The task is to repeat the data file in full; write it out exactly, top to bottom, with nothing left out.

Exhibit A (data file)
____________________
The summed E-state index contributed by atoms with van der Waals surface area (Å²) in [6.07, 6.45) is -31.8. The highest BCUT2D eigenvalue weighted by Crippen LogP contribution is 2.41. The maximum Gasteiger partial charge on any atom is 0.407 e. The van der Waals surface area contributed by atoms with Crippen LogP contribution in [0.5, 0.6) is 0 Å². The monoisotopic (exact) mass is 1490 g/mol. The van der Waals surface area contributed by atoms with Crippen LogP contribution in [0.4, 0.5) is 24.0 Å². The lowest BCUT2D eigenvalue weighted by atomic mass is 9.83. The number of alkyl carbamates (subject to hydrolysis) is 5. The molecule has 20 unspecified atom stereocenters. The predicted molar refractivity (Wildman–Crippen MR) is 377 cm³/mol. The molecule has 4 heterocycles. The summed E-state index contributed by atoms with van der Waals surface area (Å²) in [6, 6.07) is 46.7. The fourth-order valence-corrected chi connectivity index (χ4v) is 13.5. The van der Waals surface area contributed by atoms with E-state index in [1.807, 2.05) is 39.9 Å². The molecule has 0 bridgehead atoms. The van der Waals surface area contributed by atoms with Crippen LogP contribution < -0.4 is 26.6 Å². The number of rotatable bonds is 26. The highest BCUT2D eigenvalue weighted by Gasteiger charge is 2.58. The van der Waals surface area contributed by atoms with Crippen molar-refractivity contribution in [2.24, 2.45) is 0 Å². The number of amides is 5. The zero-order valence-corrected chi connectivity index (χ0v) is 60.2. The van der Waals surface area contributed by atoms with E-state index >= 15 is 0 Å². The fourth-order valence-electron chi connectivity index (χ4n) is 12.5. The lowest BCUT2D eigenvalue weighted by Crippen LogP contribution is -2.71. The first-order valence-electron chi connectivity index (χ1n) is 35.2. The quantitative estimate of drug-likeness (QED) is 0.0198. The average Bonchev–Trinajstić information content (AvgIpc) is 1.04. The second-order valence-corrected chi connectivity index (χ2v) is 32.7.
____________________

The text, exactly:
The summed E-state index contributed by atoms with van der Waals surface area (Å²) in [6.07, 6.45) is -31.8. The highest BCUT2D eigenvalue weighted by Crippen LogP contribution is 2.41. The maximum Gasteiger partial charge on any atom is 0.407 e. The van der Waals surface area contributed by atoms with Crippen LogP contribution in [0.5, 0.6) is 0 Å². The monoisotopic (exact) mass is 1490 g/mol. The van der Waals surface area contributed by atoms with Crippen LogP contribution in [0.4, 0.5) is 24.0 Å². The lowest BCUT2D eigenvalue weighted by atomic mass is 9.83. The number of alkyl carbamates (subject to hydrolysis) is 5. The molecule has 20 unspecified atom stereocenters. The predicted molar refractivity (Wildman–Crippen MR) is 377 cm³/mol. The molecule has 4 heterocycles. The summed E-state index contributed by atoms with van der Waals surface area (Å²) in [6, 6.07) is 46.7. The fourth-order valence-corrected chi connectivity index (χ4v) is 13.5. The van der Waals surface area contributed by atoms with E-state index in [1.807, 2.05) is 39.9 Å². The molecule has 0 bridgehead atoms. The van der Waals surface area contributed by atoms with Crippen LogP contribution < -0.4 is 26.6 Å². The number of rotatable bonds is 26. The highest BCUT2D eigenvalue weighted by Gasteiger charge is 2.58. The van der Waals surface area contributed by atoms with Crippen molar-refractivity contribution in [2.24, 2.45) is 0 Å². The number of amides is 5. The zero-order valence-corrected chi connectivity index (χ0v) is 60.2. The van der Waals surface area contributed by atoms with E-state index >= 15 is 0 Å². The fourth-order valence-electron chi connectivity index (χ4n) is 12.5. The lowest BCUT2D eigenvalue weighted by Crippen LogP contribution is -2.71. The first-order valence-electron chi connectivity index (χ1n) is 35.2. The quantitative estimate of drug-likeness (QED) is 0.0198. The average Bonchev–Trinajstić information content (AvgIpc) is 1.04. The second-order valence-corrected chi connectivity index (χ2v) is 32.7.